When the ADchangeTracker service starts the first thing it does is reading it's config file (the ADchangeTracker.cfg file is located in the same folder as the ADchangeTracker.exe). In the config file are the very few settings the service needs; SqlConnString - SQL server connection string, AcceptedEventIDs - list of accepted event ID's, IgnoredEvents - list of object classes of events in the range 5136...5141 that will be ignored (that means not stored in the database), VerboseLogging - on or off (when on - all events received will be logged) and DaysToKeepOldLogFiles - how many days to keep log files.

The ADchangeTracker service (when running on the Domain Controller) calls EvtSubscribe function [^] to register a subscription to all events logged to the Security Log (of the Domain Controller it is running on). The operating system will call a callback function in our code for each event logged. Note - when the service runs for the first time it will receive all events that have been logged to the security log this can take a few minutes, the number of events depends on the Security Log size - 100MB size is approx. 500.000 events, the service bookmarks each event that has been processed so it can continue from where it left of last time.

Each event received is rendered as XML data. Then we extract the EventRecordID (a sequential number generated by the event log) and the EventID [^]  (pugixml [^] library code is used for the XML parsing because it is very fast and small). We also need the Object class if that information is available in the event data. We use the EventID and Object class for filtering events we want to process. The EventRecordID is only used when we log to the service log file.

If the event passed through filtering we send it to the SQL server by calling usp_ADchgEventEx stored procedure in the AD_DW database, passing the event XML as the only parameter data. If the call succeeded we will save this event as a bookmark into the Security log. If the service stops at this point in time or loses connection to the SQL server, it can continue from the last event processed. The bookmark is saved as a file in %PROGRAMDATA% folder. (e.g. C:\ProgramData\ADchangeTracker\Bookmark.bin).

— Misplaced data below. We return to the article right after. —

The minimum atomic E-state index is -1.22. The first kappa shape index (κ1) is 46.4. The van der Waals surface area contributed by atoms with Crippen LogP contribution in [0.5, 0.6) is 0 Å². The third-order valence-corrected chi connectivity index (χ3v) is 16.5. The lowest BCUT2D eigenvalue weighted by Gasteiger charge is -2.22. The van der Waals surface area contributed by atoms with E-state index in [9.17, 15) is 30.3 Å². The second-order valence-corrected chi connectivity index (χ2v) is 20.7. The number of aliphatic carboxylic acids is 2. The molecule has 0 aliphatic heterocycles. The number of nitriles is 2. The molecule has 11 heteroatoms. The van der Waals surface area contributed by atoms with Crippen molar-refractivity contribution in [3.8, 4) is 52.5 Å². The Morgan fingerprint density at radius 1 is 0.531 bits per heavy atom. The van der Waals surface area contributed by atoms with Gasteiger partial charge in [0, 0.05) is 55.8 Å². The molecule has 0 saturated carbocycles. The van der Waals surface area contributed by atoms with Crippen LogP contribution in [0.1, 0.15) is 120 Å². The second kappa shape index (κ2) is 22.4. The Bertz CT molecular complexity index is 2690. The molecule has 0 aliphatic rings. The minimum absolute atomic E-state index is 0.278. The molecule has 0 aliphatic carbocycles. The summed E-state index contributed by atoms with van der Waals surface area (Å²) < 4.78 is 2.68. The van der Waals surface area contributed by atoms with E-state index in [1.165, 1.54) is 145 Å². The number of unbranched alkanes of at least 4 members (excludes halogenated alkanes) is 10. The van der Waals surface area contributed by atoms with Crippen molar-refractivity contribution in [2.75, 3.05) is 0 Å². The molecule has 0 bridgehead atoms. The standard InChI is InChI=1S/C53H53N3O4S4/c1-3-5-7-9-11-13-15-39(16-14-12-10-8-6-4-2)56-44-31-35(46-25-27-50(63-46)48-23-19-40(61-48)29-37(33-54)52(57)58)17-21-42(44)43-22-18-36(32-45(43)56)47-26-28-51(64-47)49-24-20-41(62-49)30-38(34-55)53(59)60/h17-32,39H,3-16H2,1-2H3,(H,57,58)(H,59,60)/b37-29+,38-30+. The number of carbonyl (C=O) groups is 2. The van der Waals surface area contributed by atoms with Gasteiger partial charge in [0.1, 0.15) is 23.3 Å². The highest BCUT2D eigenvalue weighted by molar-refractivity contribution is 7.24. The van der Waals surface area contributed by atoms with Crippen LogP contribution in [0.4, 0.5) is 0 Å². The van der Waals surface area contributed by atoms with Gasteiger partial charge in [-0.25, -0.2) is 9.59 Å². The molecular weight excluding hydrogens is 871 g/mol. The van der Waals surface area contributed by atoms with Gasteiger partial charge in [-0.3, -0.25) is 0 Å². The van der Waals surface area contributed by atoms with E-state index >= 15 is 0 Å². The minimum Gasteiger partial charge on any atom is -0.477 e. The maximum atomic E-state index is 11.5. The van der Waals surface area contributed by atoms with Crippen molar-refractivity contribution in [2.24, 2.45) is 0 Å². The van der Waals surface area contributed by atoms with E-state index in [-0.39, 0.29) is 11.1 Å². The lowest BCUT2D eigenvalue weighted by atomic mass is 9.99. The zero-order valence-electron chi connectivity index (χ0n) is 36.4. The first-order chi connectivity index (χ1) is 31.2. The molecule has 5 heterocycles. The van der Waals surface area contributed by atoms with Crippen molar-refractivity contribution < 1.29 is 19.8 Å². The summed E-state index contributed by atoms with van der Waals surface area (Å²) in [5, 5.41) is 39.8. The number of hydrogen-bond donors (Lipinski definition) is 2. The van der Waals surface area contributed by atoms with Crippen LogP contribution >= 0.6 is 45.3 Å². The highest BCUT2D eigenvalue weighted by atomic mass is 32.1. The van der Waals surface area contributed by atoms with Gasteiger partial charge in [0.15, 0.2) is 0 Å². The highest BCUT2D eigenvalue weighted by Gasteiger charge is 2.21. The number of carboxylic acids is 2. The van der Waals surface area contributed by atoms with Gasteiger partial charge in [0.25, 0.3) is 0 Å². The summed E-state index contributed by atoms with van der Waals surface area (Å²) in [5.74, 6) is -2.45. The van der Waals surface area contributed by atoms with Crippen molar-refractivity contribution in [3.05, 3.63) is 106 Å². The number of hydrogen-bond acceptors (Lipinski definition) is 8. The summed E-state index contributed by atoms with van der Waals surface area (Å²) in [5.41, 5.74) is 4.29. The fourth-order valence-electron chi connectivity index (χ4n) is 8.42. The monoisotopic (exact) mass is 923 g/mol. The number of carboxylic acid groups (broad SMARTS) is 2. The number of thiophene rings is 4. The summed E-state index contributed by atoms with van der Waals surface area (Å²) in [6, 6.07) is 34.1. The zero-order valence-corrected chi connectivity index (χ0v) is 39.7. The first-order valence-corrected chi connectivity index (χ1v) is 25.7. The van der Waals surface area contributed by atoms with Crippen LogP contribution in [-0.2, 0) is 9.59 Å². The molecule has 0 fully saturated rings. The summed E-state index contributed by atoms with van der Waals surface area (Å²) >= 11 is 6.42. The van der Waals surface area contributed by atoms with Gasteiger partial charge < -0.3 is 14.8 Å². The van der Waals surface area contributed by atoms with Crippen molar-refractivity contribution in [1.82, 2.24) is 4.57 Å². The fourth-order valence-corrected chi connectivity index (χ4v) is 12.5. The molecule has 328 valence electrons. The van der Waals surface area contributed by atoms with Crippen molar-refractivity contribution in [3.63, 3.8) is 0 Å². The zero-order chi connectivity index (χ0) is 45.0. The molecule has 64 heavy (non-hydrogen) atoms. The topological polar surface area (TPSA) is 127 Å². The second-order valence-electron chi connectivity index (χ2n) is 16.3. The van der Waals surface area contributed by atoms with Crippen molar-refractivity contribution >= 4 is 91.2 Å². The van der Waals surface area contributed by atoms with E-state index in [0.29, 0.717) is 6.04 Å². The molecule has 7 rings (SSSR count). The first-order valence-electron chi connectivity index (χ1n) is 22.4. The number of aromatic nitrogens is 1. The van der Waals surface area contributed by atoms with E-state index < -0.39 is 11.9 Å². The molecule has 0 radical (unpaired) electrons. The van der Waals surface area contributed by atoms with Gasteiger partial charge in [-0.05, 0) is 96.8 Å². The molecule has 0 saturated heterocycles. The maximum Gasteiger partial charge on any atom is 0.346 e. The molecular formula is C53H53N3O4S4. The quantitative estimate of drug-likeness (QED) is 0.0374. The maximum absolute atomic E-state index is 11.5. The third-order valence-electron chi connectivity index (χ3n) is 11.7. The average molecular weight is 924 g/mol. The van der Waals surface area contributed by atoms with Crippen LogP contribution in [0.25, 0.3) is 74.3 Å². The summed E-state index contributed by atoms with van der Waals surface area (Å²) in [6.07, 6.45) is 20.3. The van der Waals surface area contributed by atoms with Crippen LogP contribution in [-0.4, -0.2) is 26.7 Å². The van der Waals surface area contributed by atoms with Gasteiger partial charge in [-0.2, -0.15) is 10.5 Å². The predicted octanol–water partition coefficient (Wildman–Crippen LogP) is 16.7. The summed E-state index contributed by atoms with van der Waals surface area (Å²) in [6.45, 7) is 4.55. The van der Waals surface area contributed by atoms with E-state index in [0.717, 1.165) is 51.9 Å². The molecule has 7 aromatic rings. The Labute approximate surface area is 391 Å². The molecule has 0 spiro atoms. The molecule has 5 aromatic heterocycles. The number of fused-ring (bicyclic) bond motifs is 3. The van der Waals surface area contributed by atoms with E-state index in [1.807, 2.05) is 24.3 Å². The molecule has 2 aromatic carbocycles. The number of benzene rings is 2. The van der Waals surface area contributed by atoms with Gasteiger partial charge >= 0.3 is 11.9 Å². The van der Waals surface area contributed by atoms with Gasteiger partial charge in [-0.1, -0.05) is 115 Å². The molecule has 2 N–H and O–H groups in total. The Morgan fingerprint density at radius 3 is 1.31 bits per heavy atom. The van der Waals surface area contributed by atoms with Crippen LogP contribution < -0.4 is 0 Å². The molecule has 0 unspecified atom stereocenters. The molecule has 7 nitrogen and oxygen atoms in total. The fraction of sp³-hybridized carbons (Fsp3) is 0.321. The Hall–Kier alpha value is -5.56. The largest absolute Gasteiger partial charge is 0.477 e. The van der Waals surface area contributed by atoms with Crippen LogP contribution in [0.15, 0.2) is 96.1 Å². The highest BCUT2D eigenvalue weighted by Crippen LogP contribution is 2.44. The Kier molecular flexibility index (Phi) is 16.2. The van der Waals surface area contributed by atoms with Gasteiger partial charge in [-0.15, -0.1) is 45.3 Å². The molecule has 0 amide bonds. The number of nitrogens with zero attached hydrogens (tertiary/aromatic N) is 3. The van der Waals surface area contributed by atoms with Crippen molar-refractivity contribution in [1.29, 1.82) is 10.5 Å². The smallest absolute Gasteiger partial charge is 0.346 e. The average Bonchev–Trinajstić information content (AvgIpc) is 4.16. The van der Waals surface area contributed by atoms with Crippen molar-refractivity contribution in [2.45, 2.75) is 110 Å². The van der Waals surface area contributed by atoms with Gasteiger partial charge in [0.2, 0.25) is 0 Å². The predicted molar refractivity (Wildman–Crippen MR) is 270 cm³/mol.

The service log files are stored in that folder also. A new log file is created each day and the last 15 days (set in config file) are kept.

The usp_ADchgEventEx stored procedure in the SQL server will extract information from the XML code and store in columns in a single row in the ADevents table. XQuery is used to extract the data from the event XML code. [^] [^] [^] The ADevents table has SourceDC and EventRecordID as Primary key - preventing duplicate events to be inserted into the table. Rather unusually the primary key is not the clustered index but we use EventTime as the clustered index key - this is done to improve query performance because queries will (almost) always be limited to a period in time. The usp_ADchgEventEx stored procedure will first of all check if the event it is processing already exists in the table and if so simply return success to the caller, meaning that the event has already been processed.

The table below explains what data to expect in each column of the ADevents table for each EventID we process.

ADevents table columns data from the Event XML code
Column name Event XML data XPath


e.g. DC1



e.g. 143358864



e.g. 2015-07-13T08:31:36



e.g. 5136


= 'user' when EventID = 4738, 4740, 4720, 4725, 4724, 4723, 4722, 4767.

= 'group' when EventID = 4728, 4732, 4733, 4756.

= 'unknown' when EventID = 4781.

= Data from XML, XPath: /Event/EventData/Data[@Name="ObjectClass"] when EventID = 5136, 5137, 5139, 5141.

e.g. user

Target = Data from XML, XPath: /Event/EventData/Data[@Name="TargetDomainName"] + '\' +/Event/EventData/Data[@Name="TargetUserName"] when EventID = 4738, 4740, 4725, 4724, 4723, 4722, 4720, 4732, 4733, 4781, 4728, 4756, 4767.

= Data from XML, XPath: /Event/EventData/Data[@Name="ObjectDN"] when EventID = 5136, 5137, 5141.